Thursday, 22 December 2016
Thursday, 15 December 2016
So there were a few things I didn't write about, or couldn't be bothered to, for one reason or another, in 2016. Among them:
Great Wine Moments In Movie History VIII: Sideways (2004) Given that Sideways in précis resembles nothing so much as Sediment (two middle-aged losers drink wine while failing to learn very much about themselves) it would seem the most obvious of all films to take a look at. Too obvious, perhaps. Also, despite the excellence of the leads (Paul Giamatti and Thomas Haden Church) the movie as a whole left this reviewer just a tiny bit underwhelmed when he saw it a decade ago. The principal reason? Too much wine. And wine, as we all know, is the quintessentially boring consumable, more boring even than fast cars or cheese.
On the other hand, in a moment of great listlessness I did once Google Movies with wine in them, but that threw up some real oddities, so odd I just threw them straight back. Hands up if you've heard of, let alone seen, Bottle Shock (2008), This Earth Is Mine (1959, with Rock Hudson, Jean Simmons and Claude Rains, seriously), Merlove - A Documentary About Merlot Wine (2008, starring an animated bottle of Merlot), Barolo Boys (2014), A Heavenly Vintage (2009, New Zealand), The Secret Of Santa Vittoria (1969). None of which is to be confused with the profoundly yet satisfyingly insane The Duke Of Burgundy (2014) - a lesbian lepidoptery fetish movie starring the magnificent Sidse Babett Knudsen and a tremendous amount of ladies' underwear. But no wine, as I recall, although what I do recall of The Duke Of Burgundy I don't entirely believe.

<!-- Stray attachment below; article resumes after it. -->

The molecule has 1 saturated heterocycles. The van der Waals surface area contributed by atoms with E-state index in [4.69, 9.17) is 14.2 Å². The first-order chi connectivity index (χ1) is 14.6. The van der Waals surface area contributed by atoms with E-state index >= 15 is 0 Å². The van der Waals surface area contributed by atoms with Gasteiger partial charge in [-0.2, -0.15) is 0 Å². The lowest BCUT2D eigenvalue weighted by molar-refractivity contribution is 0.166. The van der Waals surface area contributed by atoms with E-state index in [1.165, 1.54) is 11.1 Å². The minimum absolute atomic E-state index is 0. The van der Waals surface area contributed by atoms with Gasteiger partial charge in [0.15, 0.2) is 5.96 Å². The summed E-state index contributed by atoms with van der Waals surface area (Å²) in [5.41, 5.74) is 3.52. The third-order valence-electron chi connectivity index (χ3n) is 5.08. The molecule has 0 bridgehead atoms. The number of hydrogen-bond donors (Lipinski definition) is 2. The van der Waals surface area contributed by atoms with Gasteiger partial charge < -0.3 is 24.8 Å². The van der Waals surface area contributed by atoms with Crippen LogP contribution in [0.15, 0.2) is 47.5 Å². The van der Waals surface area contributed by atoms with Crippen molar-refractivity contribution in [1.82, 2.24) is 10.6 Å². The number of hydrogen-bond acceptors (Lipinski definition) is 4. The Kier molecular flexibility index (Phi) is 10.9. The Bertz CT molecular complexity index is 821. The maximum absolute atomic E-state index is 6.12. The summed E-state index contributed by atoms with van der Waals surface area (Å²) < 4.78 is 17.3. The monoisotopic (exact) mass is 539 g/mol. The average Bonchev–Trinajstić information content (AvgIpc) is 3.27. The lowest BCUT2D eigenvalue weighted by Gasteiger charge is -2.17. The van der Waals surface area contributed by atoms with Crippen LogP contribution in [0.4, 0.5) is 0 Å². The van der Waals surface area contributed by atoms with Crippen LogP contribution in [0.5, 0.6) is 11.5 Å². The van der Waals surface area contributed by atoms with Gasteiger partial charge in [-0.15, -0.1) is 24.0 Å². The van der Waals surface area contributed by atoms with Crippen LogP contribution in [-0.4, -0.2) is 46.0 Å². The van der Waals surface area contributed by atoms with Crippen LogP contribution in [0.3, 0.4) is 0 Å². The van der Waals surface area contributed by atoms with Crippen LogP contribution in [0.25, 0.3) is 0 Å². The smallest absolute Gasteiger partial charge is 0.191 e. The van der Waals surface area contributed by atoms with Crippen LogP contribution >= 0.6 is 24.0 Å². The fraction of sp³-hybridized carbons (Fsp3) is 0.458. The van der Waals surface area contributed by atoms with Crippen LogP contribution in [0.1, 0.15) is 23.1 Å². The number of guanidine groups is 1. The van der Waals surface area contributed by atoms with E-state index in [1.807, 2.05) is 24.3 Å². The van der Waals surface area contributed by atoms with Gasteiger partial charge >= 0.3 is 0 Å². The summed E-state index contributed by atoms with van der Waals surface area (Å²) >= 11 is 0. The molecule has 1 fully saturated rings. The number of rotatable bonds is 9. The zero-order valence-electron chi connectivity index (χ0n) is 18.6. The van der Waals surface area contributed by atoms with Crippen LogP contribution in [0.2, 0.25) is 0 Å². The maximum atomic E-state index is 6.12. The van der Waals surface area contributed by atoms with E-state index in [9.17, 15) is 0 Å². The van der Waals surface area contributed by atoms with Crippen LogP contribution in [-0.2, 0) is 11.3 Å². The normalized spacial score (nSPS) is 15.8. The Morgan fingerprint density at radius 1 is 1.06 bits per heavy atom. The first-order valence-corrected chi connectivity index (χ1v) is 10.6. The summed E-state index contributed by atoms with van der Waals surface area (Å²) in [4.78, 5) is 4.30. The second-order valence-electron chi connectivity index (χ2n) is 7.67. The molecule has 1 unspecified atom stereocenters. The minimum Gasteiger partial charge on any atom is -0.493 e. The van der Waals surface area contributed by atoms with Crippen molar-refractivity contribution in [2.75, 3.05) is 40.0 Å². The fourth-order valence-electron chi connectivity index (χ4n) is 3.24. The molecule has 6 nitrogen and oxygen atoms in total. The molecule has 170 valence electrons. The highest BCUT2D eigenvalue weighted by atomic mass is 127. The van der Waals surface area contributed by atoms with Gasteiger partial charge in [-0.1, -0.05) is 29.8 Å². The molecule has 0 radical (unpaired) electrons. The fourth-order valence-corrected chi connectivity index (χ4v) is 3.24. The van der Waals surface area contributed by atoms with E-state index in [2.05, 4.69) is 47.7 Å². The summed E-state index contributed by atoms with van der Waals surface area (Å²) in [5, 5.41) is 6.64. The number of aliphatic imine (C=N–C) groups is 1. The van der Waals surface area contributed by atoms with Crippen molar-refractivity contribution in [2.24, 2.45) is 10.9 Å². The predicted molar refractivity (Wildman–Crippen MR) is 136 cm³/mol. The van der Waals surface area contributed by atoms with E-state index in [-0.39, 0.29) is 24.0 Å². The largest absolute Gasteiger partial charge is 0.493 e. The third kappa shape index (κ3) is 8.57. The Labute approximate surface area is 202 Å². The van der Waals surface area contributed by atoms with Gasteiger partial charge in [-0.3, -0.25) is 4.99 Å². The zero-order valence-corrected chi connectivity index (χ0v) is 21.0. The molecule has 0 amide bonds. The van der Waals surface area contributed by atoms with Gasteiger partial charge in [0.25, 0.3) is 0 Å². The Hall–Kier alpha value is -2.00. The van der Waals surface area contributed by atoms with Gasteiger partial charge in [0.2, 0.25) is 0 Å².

Style Icons: I didn't get round to attempting puerile imitations of
The IKEA Catalogue
Sir John Gielgud
Sir Arthur Conan Doyle
Best Affordable Wine of 2016 - Waitrose Chilean Cabernet Shiraz, £5.99: Bold, fruit-driven, full of dark cherries and a still-youthful vigour. Surprisingly complex and intensely-structured for such a bargain wine. Will even take some ageing - another four or five years won't do it any harm. And what a price! Truly, a red for the impecunious drinker who doesn't want to let his standards slip. The reason I never mentioned this before? It doesn't exist, is why. And even if it did, Waitrose wouldn't stock it, they just wouldn't.
Dares Not Accepted: PK challenged me to polish off a bottle of wine which someone had given him at a dinner party. More than half its contents remained. 'This is so disgusting,' he said, 'I bet even you can't finish it.' He was quite right. It was so disgusting that I couldn't finish it or even make a dent in it. Sometimes you just don't know until you've been there. PK has also challenged me to go into Berry Bros. & Rudd's famous St. James's Street premises and act as if I might be interested in buying some wine from them. Just to see how long I last before I run screaming from the building. So far I have been in too much of a funk even to go in, let alone talk to one of the (I imagine) crushingly urbane staff. I know how pathetic this is; after all, what do I think they're going to do to me? In all honesty, this: expose my low birth and knavish ignorance within the first thirty seconds of the encounter, before crying Let's teach the little squit some manners and chasing me the length of Pall Mall.
Drinking Songs You'd Rather Forget:
Howlin' Wolf: I Asked Her For Water (But she gave me gasoline)
Louis Jordan: What's The Use Of Getting Sober (When you're gonna get drunk again)?
Bill Boyd & His Cowboy Ramblers: Drink The Barrel Dry
W Lee O'Daniel & Hillbilly Boys: Dirty Hangover Boys
Tampa Red: You Can't Get The Stuff No More
Johnny Tyler: It Ain't Far To The Bar (But it's such a long road back)
Muddy Waters: Sittin' Here Drinkin'
Luke Wills' Rhythm Busters: Shut Up And Drink Your Beer
Slim Gaillard: The Bartender's Just Like A Mother
On the assumption that 2017 can't be worse than 2016, I therefore resolve to: No - it's just not coming. Can I get back to you on that one?